Dictionary » N » Nucleotide



noun, plural: nucleotides

The basic building block of nucleic acids, such as DNA and RNA. It is an organic compound made up of nitrogenous base, a sugar, and a phosphate group.


DNA molecule consists of nucleotides in which the sugar component is deoxyribose whereas the RNA molecule has nucleotides in which the sugar is a ribose. The most common nucleotides are divided into purines and pyrimidines based on the structure of the nitrogenous base. In DNA, the purine bases include adenine and guanine while the pyrimidine bases are thymine and cytosine. RNA includes adenine, guanine, cytosine, and uracil in stead of thymine (thymine is produced by adding a methyl to uracil).

Aside from serving as precursors of nucleic acids, nucleotides also serve as important cofactors in cellular signaling and metabolism. These cofactors include CoA, flavin adenine dinucleotide (FAD), flavin mononucleotide, adenosine triphosphate (ATP) and nicotinamide adenine dinucleotide phosphate (NADP).

Word origin: nucleo- from nucleus + -ide (chemical suffix).

Related terms: nucleotide pyrophosphate transferase.

Compare: nucleoside.
See also: nucleic acid.

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I have got some BIG issues! forgive the long post

... they are: Indirect DNA testing : I know yo target the genes that are in severe proximity to our targeted gene and that you make use a fluorescent nucleotide or a tagged reporter molecule that will attach themselves to those genes and fluorescent in order to show presence of the bad genes :p. but ...

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by saddy51
Sun Jan 04, 2015 10:39 am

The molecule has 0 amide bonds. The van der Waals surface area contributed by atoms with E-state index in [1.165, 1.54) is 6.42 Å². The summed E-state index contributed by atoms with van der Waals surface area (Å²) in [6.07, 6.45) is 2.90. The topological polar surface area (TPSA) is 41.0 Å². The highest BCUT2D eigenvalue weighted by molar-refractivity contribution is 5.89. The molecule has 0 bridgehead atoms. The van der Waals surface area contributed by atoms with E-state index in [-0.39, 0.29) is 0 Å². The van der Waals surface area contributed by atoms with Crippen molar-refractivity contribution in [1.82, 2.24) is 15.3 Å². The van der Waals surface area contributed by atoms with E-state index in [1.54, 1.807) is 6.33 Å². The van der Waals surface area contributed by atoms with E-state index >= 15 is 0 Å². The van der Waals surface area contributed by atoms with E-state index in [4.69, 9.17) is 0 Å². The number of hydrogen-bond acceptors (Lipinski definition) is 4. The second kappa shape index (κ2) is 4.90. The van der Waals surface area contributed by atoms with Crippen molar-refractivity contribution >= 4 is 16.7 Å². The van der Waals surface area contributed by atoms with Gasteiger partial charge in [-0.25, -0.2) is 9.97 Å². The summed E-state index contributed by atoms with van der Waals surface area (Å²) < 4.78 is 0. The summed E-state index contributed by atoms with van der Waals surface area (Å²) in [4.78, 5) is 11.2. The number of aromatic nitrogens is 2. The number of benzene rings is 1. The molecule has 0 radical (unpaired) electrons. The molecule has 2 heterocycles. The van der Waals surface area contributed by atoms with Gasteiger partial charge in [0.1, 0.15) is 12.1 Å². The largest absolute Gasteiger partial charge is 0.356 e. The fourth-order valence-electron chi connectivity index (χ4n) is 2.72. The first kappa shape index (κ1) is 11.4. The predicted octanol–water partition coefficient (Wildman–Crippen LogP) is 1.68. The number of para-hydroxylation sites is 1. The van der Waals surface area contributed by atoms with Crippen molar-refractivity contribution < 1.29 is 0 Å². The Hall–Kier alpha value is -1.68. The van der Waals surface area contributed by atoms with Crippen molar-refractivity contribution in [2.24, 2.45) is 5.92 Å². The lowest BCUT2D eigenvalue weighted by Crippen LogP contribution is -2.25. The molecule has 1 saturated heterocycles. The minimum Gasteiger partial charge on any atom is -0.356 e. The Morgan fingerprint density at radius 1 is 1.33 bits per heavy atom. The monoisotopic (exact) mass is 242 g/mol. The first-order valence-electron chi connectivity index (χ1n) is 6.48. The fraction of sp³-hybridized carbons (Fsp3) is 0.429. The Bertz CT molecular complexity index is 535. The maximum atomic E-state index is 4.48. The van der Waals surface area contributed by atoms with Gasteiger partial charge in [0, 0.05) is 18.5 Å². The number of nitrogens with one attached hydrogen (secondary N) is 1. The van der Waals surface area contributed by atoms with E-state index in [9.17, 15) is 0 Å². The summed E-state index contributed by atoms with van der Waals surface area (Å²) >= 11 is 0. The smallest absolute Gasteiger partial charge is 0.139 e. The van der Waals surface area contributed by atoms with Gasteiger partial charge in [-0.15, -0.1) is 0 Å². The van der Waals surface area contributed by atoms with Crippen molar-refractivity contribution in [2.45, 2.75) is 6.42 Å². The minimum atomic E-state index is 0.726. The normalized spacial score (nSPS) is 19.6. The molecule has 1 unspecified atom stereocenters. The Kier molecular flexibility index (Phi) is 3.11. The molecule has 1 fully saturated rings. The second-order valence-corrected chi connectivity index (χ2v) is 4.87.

Forum: Genetics
Topic: I have got some BIG issues! forgive the long post
Replies: 1
Views: 1752

Re: microsatellite instability

OK, another question: I can see how insertion/deletion can be detected by fragment analysis, but incorporation of a wrong nucleotide wouldn't cause change in the length of amplicon, so can that also be detected by fragment analysis?

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by kk
Thu Jul 10, 2014 2:45 pm
Forum: Molecular Biology
Topic: microsatellite instability
Replies: 3
Views: 3445

SNV vs point mutation?

... from a point mutation. I seemed to think that an SNV and a point mutation were the same thing. So, what is the difference between a "single nucleotide variant" (SNV) and a point mutation? I can't seem to get it.

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by jomjamson
Sat Jan 11, 2014 5:51 am
Forum: Molecular Biology
Topic: SNV vs point mutation?
Replies: 1
Views: 1797

Re: Reasons why spontaneous human combustion is impossible?

It would be interesting to calculate the energy released if all the body's nucleotide triphosphates (e.g. ATP) were to simultaneously hydrolyze. I see no mechanism for that happening, but that should represent a pretty good stock of potential energy.

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by jonmoulton
Tue Dec 03, 2013 4:07 pm
Forum: General Discussion
Topic: Reasons why spontaneous human combustion is impossible?
Replies: 10
Views: 6439

Re: Virology - Calculations

... kb is 1184000 bases times the 660 Da per base pair gives 7.8144x10^8Daltons... Not sure where to go to further this. Somehow, I think a codon of 3 nucleotides (990 Da) factors in to this?? ahh... no! So, the size of genome is 1184 kbp (whether you express it in kbp, Mbp or bp really doesn't matter, ...

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by JackBean
Tue Sep 17, 2013 3:58 pm
Forum: General Discussion
Topic: Virology - Calculations
Replies: 1
Views: 2793
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